The New Mac Pro Design Theme is Eerily Familiar.  But How?

| John Martellaro's Blog

When I first saw the new Mac Pro, introduced by Phil Schiller at the WWDC Keynote, I had a vague feeling that I'd seen that design element before. The cylindrical tower of power. I couldn't quite put my finger on it, but my brain was nagging me. What was it?

At first, I thought of Apple's retail store, the glass cylinder in Shanghai.

Apple's reail store entrance in Shanghai. (Credit: Apple)

My brain said, no, that's not exactly what I was feeling.

Next, I thought about the original Cray I, I-A and II series of supercomputers. The Cray I was first installed at the Los Alamos National Laboratory in New Mexico in 1976, and its iconic cylindrical design was no accident, according to Cray. "In order to increase the speed of this system, the Cray-1 had a unique "C" shape which enabled integrated circuits to be closer together. No wire in the system was more than four feet long."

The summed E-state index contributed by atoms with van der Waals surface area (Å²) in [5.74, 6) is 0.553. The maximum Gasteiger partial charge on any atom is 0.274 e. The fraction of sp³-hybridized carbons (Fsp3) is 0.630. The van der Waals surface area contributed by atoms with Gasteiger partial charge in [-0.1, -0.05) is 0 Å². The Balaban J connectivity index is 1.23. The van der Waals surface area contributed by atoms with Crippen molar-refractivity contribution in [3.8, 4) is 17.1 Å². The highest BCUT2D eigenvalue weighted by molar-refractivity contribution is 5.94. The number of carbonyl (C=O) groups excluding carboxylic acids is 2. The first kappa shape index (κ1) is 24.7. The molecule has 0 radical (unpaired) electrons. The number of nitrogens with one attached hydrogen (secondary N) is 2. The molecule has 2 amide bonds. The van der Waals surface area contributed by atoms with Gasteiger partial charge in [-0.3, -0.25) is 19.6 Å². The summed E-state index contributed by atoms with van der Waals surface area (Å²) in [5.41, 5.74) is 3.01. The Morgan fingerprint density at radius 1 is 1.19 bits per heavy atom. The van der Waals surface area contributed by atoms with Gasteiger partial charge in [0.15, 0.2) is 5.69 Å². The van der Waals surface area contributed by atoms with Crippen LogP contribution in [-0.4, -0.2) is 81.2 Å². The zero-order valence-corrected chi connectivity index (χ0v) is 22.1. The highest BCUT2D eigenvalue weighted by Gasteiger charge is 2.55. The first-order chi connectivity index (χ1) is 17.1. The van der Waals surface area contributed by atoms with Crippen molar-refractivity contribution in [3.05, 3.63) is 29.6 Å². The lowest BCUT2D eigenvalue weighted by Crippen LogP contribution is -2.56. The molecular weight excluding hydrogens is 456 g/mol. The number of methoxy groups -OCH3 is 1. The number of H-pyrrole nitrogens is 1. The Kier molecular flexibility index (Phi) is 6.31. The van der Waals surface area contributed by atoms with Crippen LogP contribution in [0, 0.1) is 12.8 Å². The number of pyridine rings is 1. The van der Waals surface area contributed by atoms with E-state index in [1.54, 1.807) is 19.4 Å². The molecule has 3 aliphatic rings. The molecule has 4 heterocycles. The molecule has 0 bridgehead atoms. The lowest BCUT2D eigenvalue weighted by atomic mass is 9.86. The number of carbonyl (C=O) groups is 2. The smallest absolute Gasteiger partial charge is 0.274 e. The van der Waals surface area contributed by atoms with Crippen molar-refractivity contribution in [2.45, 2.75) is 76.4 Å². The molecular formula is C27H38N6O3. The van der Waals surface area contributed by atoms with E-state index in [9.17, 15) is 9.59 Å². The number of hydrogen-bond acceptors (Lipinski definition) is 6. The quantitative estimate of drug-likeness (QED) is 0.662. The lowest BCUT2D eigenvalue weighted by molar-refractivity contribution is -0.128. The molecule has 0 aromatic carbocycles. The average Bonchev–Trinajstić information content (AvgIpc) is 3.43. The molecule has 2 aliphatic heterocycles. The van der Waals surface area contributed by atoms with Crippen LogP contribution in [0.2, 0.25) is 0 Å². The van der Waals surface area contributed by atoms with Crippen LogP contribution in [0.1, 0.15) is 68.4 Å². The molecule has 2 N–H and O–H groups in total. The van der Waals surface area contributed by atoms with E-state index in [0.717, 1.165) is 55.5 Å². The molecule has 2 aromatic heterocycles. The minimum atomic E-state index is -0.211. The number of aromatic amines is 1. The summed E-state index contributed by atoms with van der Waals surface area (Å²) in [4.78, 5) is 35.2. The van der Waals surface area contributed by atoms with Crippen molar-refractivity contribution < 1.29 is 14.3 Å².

By the way, if you're curious (I know you are) that Cray I supercomputer cost US$8.8M (back then) and was rated at 160 megaflops compared to the new Mac Pro's 7.5 teraflops, about 47,000 times faster.


And yet... and yet.... that still wasn't what the back of my brain was telegraphing to me.

I was thinking of something dark.

Roughly cylindrical.

With access panels on the outside.

And low level indicator lights.

With spooky blue power exuding from its internal cylindrical aperture.

And then it hit me. I finally found it.



That's it! Of course, the actual Mac Pro is quite a bit smaller. But I suppose one could place a 4-inch action figure of Obi Wan Kenobi next it it on the desk, someday, and have the same effect.

From my own experience, I can see how these subliminal ideas percolate in the mind of a creator and get all mushed together. What comes out is something fresh and original, but the seeds may well have been in exposure to previous concepts. Then, they're combined with natural mathematical and engineering concepts to come up with something new, but subconsciously reminiscent of something else.

That's what often grants a certain je ne sai quoi feel to a great design. Jonathan Ive is brilliant that way.

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What utter crap.

This really should just be the new Mac mini….

Lee Dronick

An old Electrolux vacuum cleaner.